That’s right! A 50% tax penalty on the oil companies that would simply go toward someone’s pet project or an additional government program. The consumer would pay the additional tax because oil companies cannot operate within an arbitrary price cap. When the penalty is levied, the oil company has to raise prices on the consumer to make up the difference. When the government messes around with the free market and tries to control prices, the consumer always pays the price. The principle of supply and demand will determine where the price should be and whether that price is too high.

When you add government and environmental regulations, area specific blends that force the prices even higher, refuse to allow new refineries to be built in the United States, and limit where the oil companies can drill for oil, it makes one wonder why the oil executives aren’t the ones questioning Congress about rising fuel prices.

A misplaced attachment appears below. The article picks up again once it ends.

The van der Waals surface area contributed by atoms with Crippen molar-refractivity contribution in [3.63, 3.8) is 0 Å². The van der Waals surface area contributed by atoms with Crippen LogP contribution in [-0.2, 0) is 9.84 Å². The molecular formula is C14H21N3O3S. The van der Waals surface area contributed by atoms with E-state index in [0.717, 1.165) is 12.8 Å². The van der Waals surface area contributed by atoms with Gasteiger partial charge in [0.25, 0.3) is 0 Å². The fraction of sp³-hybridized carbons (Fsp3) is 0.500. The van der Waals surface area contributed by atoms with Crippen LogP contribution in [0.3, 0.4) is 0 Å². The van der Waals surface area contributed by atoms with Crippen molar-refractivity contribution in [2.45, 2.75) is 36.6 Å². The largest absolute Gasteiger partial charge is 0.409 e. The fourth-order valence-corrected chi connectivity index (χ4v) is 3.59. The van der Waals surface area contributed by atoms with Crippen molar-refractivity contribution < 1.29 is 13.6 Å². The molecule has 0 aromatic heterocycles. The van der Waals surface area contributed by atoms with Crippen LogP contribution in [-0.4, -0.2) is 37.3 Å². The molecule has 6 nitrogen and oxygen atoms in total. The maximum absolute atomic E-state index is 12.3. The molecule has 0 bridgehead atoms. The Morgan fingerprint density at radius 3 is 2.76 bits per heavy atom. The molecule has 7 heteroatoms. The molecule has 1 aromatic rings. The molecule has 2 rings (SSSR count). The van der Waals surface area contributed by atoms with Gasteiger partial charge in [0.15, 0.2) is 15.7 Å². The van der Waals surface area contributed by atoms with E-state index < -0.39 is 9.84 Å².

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Tuesday, November 08, 2005

United Nations Seeks Control of Internet

The United Nations will attempt to take over control of the Internet from the United States during the U.N. sponsored World Summit on the Information Society in Tunisia later this month. Senator Norm Coleman of Minnesota thinks granting control of the Internet to the U.N. would be a grave mistake. He made the reasons why very clear in his article in yesterday’s Wall Street Journal:

The Internet faces a grave threat. We must defend it. We need to preserve this unprecedented communications and informational medium, which fosters freedom and enterprise. We can not allow the U.N. to control the Internet.